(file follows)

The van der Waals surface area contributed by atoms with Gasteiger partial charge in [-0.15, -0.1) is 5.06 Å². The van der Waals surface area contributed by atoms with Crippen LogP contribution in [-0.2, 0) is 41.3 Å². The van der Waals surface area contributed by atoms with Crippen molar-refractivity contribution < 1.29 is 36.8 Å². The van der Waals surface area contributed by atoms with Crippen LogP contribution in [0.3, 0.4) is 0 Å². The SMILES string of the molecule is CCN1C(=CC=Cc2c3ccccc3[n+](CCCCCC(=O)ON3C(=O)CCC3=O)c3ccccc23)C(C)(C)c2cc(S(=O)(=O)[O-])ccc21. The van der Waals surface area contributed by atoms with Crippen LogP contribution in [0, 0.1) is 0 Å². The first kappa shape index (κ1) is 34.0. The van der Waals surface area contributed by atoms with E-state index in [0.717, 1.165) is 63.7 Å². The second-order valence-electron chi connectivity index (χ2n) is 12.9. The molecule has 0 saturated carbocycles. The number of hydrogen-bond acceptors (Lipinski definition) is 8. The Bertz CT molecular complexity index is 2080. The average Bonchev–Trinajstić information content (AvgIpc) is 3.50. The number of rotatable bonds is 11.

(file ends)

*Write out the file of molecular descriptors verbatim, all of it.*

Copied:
The van der Waals surface area contributed by atoms with Gasteiger partial charge in [-0.15, -0.1) is 5.06 Å². The van der Waals surface area contributed by atoms with Crippen LogP contribution in [-0.2, 0) is 41.3 Å². The van der Waals surface area contributed by atoms with Crippen molar-refractivity contribution < 1.29 is 36.8 Å². The van der Waals surface area contributed by atoms with Crippen LogP contribution in [0.3, 0.4) is 0 Å². The SMILES string of the molecule is CCN1C(=CC=Cc2c3ccccc3[n+](CCCCCC(=O)ON3C(=O)CCC3=O)c3ccccc23)C(C)(C)c2cc(S(=O)(=O)[O-])ccc21. The van der Waals surface area contributed by atoms with Crippen LogP contribution in [0, 0.1) is 0 Å². The first kappa shape index (κ1) is 34.0. The van der Waals surface area contributed by atoms with E-state index in [0.717, 1.165) is 63.7 Å². The second-order valence-electron chi connectivity index (χ2n) is 12.9. The molecule has 0 saturated carbocycles. The number of hydrogen-bond acceptors (Lipinski definition) is 8. The Bertz CT molecular complexity index is 2080. The average Bonchev–Trinajstić information content (AvgIpc) is 3.50. The number of rotatable bonds is 11.